After the elections: A new game begins


BN may have retained federal power, but the status quo is nevertheless deeply altered. Looking at what has changed will provide us with more insight than looking at what has remained the same.

Historical lines of conflict

The 13th General Elections held on May 5 this year did not bring about the change in government at the federal level which the opposition had hoped for. The only change in government to occur was in fact in Kedah, where Pakatan lost the second of the five states that it had won on March 8, 2008.

However, despite such disappointments, Pakatan as a whole definitely continued making inroads into new key areas that were once off-limits to the opposition. The despondence that overwhelmed the coalition and its supporters as the officially announced results began going against them ran deep, which in a way explains the psychological need for the subsequent giant rallies held throughout the peninsula to manifest a general distrust of the electoral process. For leaders of the opposition, the growing sense of political empowerment among voters had to be rescued from turning into self-doubt and pessimism; and so a show of unity and of widespread conviction after the results seemed necessary for their struggle to maintain impetus.

Be that as it may, the elections, though not the watershed that Pakatan had hoped they would be, were certainly revealing in many essential ways of where the country finds itself today.

It has now been almost 50 years since Malaysia came into being and 55 years since Malaya became independent. It has also been over 60 years since the Alliance model came into being and allowed the country’s different races to interact politically, though in a very cautious fashion.

At this time, what periodisation will provide us with a functional understanding of the elections and the dynamics surrounding them? The length of BN’s control over the federal government at one extreme or the short period since the phenomenal rise of Pakatan at another? Or is something in between more relevant? To varying degrees, these are all important, and perhaps switching perspectives is the best way to go about probing the country’s present situation.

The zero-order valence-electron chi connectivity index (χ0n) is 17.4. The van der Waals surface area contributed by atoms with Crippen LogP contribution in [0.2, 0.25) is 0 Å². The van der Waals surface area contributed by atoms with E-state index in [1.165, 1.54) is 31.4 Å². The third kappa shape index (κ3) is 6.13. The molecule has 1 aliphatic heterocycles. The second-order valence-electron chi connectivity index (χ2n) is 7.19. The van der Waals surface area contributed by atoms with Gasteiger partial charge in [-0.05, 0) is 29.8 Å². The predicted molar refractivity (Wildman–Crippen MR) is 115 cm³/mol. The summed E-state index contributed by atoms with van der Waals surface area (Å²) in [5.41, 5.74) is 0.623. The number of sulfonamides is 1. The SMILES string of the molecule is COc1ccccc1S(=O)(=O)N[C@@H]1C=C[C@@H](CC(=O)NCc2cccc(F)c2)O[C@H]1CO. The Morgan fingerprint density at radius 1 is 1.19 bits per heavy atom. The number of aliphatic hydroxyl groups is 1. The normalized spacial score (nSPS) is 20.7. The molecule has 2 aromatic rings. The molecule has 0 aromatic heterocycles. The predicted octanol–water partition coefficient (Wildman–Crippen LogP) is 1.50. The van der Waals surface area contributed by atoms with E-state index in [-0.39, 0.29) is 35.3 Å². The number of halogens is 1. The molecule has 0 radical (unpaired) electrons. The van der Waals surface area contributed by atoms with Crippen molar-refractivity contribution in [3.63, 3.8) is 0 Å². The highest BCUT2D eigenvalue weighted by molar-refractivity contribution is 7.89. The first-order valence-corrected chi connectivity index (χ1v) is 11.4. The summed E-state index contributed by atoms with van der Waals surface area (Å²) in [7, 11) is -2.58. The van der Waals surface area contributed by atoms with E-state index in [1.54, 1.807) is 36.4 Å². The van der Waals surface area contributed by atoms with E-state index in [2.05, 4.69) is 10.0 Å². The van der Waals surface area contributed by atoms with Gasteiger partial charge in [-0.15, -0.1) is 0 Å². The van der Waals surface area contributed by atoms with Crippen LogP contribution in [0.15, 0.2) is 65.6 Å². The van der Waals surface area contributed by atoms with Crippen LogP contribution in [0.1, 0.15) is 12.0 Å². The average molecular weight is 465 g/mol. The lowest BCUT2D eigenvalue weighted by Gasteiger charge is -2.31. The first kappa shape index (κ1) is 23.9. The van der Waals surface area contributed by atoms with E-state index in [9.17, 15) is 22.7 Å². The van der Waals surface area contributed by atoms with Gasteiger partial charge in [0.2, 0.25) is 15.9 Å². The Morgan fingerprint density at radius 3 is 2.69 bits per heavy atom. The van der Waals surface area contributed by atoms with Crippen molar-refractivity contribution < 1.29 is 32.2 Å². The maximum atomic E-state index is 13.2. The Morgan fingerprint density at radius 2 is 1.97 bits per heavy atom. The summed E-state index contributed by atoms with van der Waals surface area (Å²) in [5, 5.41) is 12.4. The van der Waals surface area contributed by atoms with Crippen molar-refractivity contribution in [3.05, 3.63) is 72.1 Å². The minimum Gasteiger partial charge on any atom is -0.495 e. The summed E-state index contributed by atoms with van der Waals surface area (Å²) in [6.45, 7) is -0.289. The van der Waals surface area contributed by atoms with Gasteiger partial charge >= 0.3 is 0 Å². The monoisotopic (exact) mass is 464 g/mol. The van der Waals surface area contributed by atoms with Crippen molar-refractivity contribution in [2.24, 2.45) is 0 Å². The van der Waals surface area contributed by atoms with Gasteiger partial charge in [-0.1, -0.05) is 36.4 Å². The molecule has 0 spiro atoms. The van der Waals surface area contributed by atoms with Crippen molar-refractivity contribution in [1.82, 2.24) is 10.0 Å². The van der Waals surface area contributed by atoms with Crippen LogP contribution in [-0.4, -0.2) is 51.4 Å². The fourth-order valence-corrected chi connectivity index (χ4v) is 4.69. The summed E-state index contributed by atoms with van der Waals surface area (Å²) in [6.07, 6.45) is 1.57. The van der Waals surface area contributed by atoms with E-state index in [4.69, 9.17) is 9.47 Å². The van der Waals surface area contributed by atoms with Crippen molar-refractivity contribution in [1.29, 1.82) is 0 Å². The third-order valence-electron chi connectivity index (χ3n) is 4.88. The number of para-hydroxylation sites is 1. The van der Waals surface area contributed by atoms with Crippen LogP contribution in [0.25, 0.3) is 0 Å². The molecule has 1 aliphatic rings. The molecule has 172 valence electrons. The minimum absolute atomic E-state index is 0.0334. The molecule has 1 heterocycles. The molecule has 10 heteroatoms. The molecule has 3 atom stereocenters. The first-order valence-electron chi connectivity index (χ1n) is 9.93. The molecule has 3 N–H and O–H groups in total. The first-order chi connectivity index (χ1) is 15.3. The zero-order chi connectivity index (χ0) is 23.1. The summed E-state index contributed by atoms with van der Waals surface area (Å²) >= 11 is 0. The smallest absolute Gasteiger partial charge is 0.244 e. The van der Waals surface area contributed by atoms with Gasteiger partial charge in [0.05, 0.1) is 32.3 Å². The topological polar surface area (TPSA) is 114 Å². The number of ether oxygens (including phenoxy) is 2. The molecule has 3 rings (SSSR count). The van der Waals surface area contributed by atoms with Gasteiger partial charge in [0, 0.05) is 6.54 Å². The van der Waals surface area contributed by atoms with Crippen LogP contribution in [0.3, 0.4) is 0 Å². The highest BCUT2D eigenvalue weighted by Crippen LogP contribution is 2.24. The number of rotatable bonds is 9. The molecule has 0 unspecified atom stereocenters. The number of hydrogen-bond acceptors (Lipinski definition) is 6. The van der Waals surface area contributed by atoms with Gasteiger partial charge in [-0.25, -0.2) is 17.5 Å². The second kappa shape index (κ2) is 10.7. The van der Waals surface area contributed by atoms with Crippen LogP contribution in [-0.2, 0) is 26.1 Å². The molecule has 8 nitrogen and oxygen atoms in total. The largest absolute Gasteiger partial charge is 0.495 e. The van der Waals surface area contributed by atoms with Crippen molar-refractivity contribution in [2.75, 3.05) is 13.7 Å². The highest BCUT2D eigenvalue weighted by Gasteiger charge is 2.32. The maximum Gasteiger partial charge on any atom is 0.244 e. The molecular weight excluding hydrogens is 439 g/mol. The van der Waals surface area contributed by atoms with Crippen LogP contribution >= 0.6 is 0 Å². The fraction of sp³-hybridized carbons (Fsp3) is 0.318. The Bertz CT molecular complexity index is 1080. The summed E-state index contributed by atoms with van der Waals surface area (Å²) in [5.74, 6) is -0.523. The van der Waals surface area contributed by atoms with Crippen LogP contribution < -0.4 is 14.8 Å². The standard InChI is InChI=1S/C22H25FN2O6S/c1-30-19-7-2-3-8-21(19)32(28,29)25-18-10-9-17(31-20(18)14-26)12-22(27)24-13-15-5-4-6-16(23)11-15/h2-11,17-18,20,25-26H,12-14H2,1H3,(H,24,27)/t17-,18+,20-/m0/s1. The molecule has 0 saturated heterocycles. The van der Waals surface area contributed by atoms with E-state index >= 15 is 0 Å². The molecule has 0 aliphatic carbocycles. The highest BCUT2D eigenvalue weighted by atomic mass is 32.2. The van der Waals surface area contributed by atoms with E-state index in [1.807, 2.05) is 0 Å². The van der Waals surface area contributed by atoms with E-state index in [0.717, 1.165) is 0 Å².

But one thing to note is that political parties formed before Independence and that still survive today are all communally based ones.

Such was the consciousness of those times, and such was the basis for tensions in those days – the British ruling over a hotchpotch population geared towards supplying the imperial economy; a string of sultanates of varying statures organised to keep the British secure at the top; labour immigration enhanced by colonial needs; the Japanese ruling over British colonies deserted by their masters; and then, the insurgency by the Malayan Communist Party to top it all off.

And so we have, among parties formed in the 1940s, Umno, conceived in irate reaction to ill-advised British attempts to simplify their control over the peninsula; MCA, crafted to mirror the Malay-centrism of Umno; and MIC, created to duplicate the independence movement in India.

Since Islam is used to define Malayness in the Constitution, this last parameter cannot be understood outside the general inter-ethnic balancing act. In fact, the split of PAS away from Umno in 1951 already hinted at a deep uneasiness within the Malay community about the direction that nation building was to go.

Of the other parties that are still relevant today, all but PAS were formed after Independence in 1957, in fact as late as after the Federation of Malaysia was formed in 1963. Most of the parties in East Malaysia are communally based in principle.

In the late 1960s, as left-wing parties suffered self-doubt and strategic mistakes, we witnessed the rise of several new parties which were in principle multiracial ones. Most important of these were Gerakan, which almost immediately became the government of Penang state; and DAP, forced into existence after Singapore’s PAP within Malaysia had to be disbanded after Singapore went its own way in 1965. To be sure, these parties have tended to be largely Chinesebased despite their expounded ideology.

And so, on the surface, these were the three inter-related dimensions that formed the backdrop for Malaysian political discourses – ethnocentrism, multiracialism and socialism. To that can be added religion, which gained importance in the Tun Dr Mahathir Mohamad period (1981-2003) after being incorporated into the legal, architectural and bureaucratic structure of the country. This was a powerful strategic move by Mahathir pounced within the ethnocentric battle that had become hugely prominent after the New Economic Policy (NEP) was implement. The NEP was constructed to better the socioeconomic lot of the Malay community as a whole, and was to end in 1990.

Since Islam is used to define Malayness in the Constitution, this last parameter cannot be understood outside the general inter-ethnic balancing act. In fact, the split of PAS away from Umno in 1951 already hinted at a deep uneasiness within the Malay community about the direction that nation building was to go.